Photos| Dr. Martin Luther King National Memorial

The event honoring and celebrating the 30 ft. stone sculpture of Dr. Martin Luther King Jr. has been canceled for Sunday August 27, 2011, due to Hurricane Irene.  President Obama was scheduled to speak at this event.

The event will be rescheduled, and the date is yet to be determined.  3 Chics would be remiss if we didn’t carry on with our own coverage.

Lei Yixin  born ca. 1953, is a prominent Chinese sculptor. He has been designated “Master Sculptor” at home.  Read about the the sculptor of the MLK Jr. Stone memorial here.

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Read about the Memorial here.

To get more information on when the event will commence, go to (NAN ) National Action Network site here.

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11 Responses to Photos| Dr. Martin Luther King National Memorial

  1. Ametia says:

    This week, the public got its first look at a newly unveiled memorial on the National Mall in Washington, D.C., that honors the life and legacy of Dr. Martin Luther King, Jr. It is the first memorial on the National Mall not dedicated to a war, president or white man. The threat of Hurricane Irene has forced organizers to postpone the planned dedication of memorial on Sunday, which was to have been attended by 250,000 people, including President Barack Obama.

    The dedication ceremony was to have taken place on the 48th anniversary of the March on Washington for Jobs and Freedom, when Dr. King gave his famous “I Have a Dream” speech on the steps of the Lincoln Memorial. Despite the storm, a related Rally for Jobs and Justice will proceed tomorrow, ending with a march to the King Memorial.

    We speak with longtime civil rights activist Rev. Jesse Jackson, president and founder of the Rainbow/PUSH Coalition, and with Dr. Vincent Harding, a longtime friend and a former speechwriter for Dr. King. He co-wrote his famous “Beyond Vietnam” address. Harding reads from a Carl Wendell Hines poem written shortly after Dr. King’s assassination and notes that “Dead men make such convenient heroes… It is easier to build monuments than to build a better world.” [includes rush transcript]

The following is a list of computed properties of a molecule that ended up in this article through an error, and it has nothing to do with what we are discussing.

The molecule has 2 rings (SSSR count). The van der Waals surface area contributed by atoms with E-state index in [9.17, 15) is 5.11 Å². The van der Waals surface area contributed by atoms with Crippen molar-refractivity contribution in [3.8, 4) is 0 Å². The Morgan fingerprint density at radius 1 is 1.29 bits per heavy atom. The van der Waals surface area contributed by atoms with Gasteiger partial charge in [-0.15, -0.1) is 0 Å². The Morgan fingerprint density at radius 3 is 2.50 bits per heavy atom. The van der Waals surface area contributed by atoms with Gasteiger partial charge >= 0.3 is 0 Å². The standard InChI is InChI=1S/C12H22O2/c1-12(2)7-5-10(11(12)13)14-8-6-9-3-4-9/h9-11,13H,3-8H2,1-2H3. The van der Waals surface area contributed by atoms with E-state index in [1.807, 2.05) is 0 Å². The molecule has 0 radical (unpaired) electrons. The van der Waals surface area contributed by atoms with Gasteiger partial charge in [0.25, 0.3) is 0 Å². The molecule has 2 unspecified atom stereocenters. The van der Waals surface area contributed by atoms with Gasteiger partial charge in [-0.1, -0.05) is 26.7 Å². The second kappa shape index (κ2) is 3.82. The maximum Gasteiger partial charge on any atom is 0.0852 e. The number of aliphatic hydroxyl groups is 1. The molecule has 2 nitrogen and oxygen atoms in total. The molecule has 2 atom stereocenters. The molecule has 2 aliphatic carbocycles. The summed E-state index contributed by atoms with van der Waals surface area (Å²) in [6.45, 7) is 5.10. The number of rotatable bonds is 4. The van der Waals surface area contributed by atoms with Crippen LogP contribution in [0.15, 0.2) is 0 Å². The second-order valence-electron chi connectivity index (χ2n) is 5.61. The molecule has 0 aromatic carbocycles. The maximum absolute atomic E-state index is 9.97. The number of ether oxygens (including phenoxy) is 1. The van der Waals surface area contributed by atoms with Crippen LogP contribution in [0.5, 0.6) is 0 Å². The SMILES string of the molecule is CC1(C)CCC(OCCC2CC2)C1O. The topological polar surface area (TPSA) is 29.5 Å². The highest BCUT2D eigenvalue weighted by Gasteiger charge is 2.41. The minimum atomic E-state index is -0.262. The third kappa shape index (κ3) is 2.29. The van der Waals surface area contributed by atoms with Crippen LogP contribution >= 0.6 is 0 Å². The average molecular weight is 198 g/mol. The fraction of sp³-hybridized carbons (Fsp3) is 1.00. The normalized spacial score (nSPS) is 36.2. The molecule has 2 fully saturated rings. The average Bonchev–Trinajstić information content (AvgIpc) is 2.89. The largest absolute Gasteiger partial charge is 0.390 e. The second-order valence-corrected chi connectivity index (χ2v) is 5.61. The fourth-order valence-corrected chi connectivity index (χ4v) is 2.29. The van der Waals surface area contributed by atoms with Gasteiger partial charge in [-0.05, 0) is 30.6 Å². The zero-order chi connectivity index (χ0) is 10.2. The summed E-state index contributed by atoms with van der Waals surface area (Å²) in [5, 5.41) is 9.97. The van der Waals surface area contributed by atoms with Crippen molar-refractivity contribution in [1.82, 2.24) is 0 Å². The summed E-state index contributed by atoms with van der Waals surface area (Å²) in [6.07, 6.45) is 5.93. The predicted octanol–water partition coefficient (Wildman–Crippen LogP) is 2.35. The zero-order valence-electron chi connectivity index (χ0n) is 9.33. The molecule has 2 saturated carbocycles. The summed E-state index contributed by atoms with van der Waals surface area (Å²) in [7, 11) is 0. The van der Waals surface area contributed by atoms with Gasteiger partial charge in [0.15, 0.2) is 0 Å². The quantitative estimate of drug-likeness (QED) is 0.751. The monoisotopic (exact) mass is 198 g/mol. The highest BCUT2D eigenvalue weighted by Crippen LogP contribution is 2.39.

2. dannie22 says:

    Thanks for these photos

  3. Ametia says:

    What would Martin Luther King Jr. think of $120 million monument?
    August 23, 2011 2:12AM

    We are just days away from the official dedication of the Martin Luther King Jr. Memorial, and I’m still fighting intrusive thoughts about what this means.

    I figure when I get to Washington, D.C., and gaze up at the “Stone of Hope,” which opened to the public on Monday, I will feel like I am walking on holy ground.

    But right now, I’m wrestling with some nagging questions: Would King really appreciate all this hoopla? Would he really have wanted his likeness to become a graven image on the National Mall?

    READ ON:

    • Thank you for posting this. Hubby and I were looking at the beautiful pictures posted by TiMT in his diary at TPV the other day. We both love the monument and think it a lovely tribute to a great man. But Hubby told me that he heard on the radio that some AA’s didn’t like it and were critical, even calling the statue ugly. Hubby listens to radio as he rides the bus to work, station access is limited to a lot of local RW talk so we put a BS on that except this was a Spanish station which is more liberal.

      My understanding is that many people pooled nickles and dimes for years to make this happen. Are AA’s unhappy with the result or is this just criticism of the few to get their names in the news? I realize that MLK was an humble, spiritual man who would probably be embarrassed at this if he were alive but his memory is so deserving of this monument for all generations to come, just imho.

      I would appreciate you Chicas thoughts on this. Hubby and I felt a bit sad and confused that this long awaited monument would be so criticized but I guess always someone must complain.

      • Ametia says:

        Hi aquagranny. I am just in AWE of the statue of MLK Jr. Kudos to the sculptor Lei Yixin. He did a phenomenal job!

        I can’t speak for other black folks. For me, this memorial is a long over due and fitting tribute to Dr. King. I love it that he is standing.

        There is something very striking about his stance, and the details of his face that resonnates with the era of the Civil Rights.

        And I love the location and can’t wait to visit the memorial next year, when I visit my daughter and welcome my first grandchild into the world.

      • Lucky you! For the visit and the Grandkiddo! Thanks for responding. Hubby and I have always felt that MLK was a man for all of the people not just some of the people. He is a hero to many Latinos as well. It did touch my heart that the sculptor from China would feel this also.

        Hubby retires after next month. We have been discussing saving up to go to Washington.

        • Ametia says:

          You’re welcome, aquagranny and so right. You name it, you claim it. That’s my motto. This creation took an humanitarian effort to come to fruition. Dr. Kings deserved nothing less than what has been created in this memorial. I LOVE IT; and haven’t seen it in person yet.

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